© 2019, © 2019 Informa UK Limited, trading as Taylor & Francis Group. In the wake of the First World War a set of commemorative traditions were invented that were met with a huge public response and were repeated in every subsequent November. These apparently unchanging traditions were reported in the media each year in ways that reflected the, then, present circumstances. This article explores the ideas of continuity and relevance as a means to chart the changing nature of public debate about the commemoration of war in Britain. It will consider three broad periods: inter-war, the Second World War and post-war decades, and the 1980s to the centenary years. It will argue that the commemorations were fiercely relevant in the inter-war period, but in the wake of the Second World War the commemorations spoke far less directly to the experiences and emotional legacy of that later war. Attendance and newspaper reporting of the event diminished significantly in this period. However, from the 1980s and particularly the late 1990s renewed interest and relevance became apparent. The sustained period of warfare from 2001 onwards added further to this.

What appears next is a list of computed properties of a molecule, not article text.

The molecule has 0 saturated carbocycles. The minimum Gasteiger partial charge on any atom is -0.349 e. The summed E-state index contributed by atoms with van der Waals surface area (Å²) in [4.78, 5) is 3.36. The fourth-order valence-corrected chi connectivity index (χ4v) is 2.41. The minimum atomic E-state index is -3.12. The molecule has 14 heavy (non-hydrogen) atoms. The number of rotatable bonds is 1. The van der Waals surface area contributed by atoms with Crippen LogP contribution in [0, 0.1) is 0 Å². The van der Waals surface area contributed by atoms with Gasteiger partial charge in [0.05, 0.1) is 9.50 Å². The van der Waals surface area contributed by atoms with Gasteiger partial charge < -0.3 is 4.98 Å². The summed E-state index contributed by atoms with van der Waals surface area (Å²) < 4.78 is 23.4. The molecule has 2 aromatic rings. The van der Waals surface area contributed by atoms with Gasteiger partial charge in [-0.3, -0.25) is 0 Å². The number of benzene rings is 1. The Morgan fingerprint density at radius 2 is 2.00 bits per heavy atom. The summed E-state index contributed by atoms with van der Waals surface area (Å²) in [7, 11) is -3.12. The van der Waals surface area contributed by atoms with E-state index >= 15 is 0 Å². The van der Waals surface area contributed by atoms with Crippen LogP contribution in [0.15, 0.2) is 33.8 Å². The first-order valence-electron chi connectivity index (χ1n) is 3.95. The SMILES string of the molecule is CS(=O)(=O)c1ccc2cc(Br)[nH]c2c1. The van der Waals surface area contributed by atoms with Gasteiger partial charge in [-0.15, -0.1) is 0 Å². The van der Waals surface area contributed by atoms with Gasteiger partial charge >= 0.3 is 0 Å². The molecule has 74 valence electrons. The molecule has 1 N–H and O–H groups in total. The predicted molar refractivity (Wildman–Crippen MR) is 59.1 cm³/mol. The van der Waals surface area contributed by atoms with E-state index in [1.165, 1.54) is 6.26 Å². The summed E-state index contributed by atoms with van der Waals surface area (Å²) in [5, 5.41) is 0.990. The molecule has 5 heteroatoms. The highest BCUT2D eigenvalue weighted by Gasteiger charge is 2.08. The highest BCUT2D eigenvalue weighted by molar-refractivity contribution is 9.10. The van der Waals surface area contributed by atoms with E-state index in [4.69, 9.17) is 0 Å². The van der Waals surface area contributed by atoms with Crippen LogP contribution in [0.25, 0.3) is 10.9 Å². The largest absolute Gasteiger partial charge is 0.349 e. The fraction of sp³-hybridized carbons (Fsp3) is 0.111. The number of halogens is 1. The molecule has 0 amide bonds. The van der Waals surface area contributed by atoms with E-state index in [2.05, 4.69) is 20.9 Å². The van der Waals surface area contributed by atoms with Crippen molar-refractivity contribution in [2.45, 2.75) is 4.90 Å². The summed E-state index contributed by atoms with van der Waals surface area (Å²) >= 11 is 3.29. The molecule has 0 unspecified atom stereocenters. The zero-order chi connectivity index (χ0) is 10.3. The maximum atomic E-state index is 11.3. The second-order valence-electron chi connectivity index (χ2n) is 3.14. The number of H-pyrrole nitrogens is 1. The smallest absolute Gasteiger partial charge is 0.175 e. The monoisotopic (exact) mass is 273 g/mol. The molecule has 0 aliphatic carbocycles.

Macleod, J., & Inall, Y. (2020). A century of Armistice Day: memorialisation in the wake of the First World War. Mortality, 25(1), 48-68. https://doi.org/10.1080/13576275.2019.1611752